Food Security and Geopolitics in the Southern Mediterranean - Regionalprogramm Politischer Dialog und regionale Integration im Südlichen Mittelmeer
On 19 December 2022, KAS PolDiMed organized two panel discussions in Tunis on two burning subjects that have been invading the public and political spheres in the Southern Mediterranean region. The event, “Food Security and Geopolitics in the Southern Mediterranean - Prospects and Challenges for 2023”, was attended by civil society actors, politicians and academia from Tunis and international envoys who reaffirmed their interest in the topics discussed and learned about the recent developments in the questions brought up.
In the first Panel, two sub-themes were discussed. Firstly, the “challenges of current crises on food security in North Africa” where Dr. Mohamed Amrani, Senior Policy Officer at the North Africa Regional Office of the FAO laid out the current situation of the food security in the region after the COVID-19 crisis and the war on Ukraine. Dr. Amrani listed the developments on the prices of food and agricultural products for the importing North African nations and the repercussions this has inflicted on their budgets and economies. The presentation deduced that the region and the world are at a risk of facing a food access crisis and a food availability crisis because of the current situation of a decline in the world supply the hike of the prices of some of the main food ingredients (e.g. wheat and corn) and the fertilizers needed for local agriculture.
The second presentation by Dr. Houssem Eddine Chebbi focused on the current state of Tunisian food security and the instability of the supply chain the country has witnessed over the last few years. Dr. Chebbi presented to the participants the Tunisian system of food subsidies and the challenges it has been facing because the current international and local crises. Dr. Chebbi made a distinction between the “apparent” and the “real” consumption of subsidized food products in Tunisia, the struggles of the Tunisian government in ensuring the availability of these products and the risks this entails on the social structure and the public budget of the country. Dr. Chebbi concluded his presentation with suggesting possible solutions to the issue and insisted on the importance of reforming the country’s subsidy system.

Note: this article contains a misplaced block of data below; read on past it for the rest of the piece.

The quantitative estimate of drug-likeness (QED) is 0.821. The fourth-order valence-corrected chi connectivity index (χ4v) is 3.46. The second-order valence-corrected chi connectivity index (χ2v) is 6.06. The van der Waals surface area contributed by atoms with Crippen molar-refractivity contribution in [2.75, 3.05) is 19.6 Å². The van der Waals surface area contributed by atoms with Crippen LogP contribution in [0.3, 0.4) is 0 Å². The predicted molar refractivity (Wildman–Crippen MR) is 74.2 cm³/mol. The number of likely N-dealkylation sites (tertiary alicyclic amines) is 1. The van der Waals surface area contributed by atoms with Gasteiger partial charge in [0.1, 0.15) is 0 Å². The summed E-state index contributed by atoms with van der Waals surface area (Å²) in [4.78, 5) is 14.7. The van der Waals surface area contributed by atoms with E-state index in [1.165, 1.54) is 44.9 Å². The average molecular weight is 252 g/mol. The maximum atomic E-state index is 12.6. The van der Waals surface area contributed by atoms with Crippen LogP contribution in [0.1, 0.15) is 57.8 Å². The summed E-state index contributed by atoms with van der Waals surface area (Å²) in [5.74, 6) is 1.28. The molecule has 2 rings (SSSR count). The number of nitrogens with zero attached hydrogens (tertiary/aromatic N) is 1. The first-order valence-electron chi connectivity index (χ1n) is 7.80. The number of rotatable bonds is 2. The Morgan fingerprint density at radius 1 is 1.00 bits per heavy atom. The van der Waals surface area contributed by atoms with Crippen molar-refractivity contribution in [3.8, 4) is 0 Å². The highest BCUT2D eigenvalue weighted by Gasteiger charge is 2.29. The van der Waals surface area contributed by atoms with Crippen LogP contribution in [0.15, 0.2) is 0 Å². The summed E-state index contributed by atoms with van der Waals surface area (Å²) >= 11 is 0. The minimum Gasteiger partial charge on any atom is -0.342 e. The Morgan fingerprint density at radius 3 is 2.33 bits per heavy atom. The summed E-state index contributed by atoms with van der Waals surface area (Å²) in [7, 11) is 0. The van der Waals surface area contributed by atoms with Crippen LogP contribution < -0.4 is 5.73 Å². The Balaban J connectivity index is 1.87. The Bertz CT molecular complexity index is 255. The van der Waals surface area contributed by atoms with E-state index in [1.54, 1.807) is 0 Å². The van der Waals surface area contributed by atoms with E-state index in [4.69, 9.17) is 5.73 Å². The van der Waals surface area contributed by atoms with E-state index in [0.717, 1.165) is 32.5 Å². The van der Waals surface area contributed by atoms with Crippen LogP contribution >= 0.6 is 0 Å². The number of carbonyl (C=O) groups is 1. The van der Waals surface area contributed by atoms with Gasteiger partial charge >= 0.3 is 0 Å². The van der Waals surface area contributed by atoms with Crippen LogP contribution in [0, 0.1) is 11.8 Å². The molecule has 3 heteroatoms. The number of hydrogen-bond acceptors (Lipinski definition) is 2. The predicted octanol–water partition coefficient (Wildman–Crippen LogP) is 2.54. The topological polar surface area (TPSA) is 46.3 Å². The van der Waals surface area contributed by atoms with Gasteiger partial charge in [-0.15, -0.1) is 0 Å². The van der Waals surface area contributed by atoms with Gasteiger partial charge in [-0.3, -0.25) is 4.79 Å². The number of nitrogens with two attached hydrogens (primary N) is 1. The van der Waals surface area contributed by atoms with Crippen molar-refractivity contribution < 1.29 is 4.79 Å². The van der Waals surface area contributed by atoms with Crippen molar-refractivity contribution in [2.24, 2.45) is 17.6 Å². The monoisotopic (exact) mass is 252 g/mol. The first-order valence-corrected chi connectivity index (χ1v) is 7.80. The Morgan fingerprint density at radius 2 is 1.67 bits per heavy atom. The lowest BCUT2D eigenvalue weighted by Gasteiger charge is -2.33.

The second part of the event was dedicated to the geopolitics in the region and was presented by former Tunisian Ambassador Hatem Atallah and Youssef Cherif who started with a summary of the evolution of the political and the state of foreign relations in the Southern Mediterranean region and proceeded to lay out a forecast for the near future. Mr. Cherif concluded that the current geopolitical situation in the region has been branded by the international food and energy crises after the war on Ukraine and the ongoing democracy crises in the Arab countries. He also predicted that the near future of the region will retain the status quo with regards to the retreat of the European Union and other major international actors for the benefit of the regional powers that have been advancing during the last decade.
The final presentation by Ambassador Hatem Atallah reported on the state of the Euro-Mediterranean relations after the COVID-19 pandemic and the Russian war on Ukraine. He also listed the roles of the emerging regional powers in the South Med and the underlying tension between the USA and the rivaling Chinese-Russian block. Amb. Atallah concludes that for a more prosperous and peaceful future, Europe and its southern neighbors across the Mediterranean need to focus on reviving the Union for the Mediterranean Initiative and include the Sahel countries in any partnership. He also insists that the region should try to distance itself from the American and China-Russian tension and invest more in being proactive towards its own future prosperity.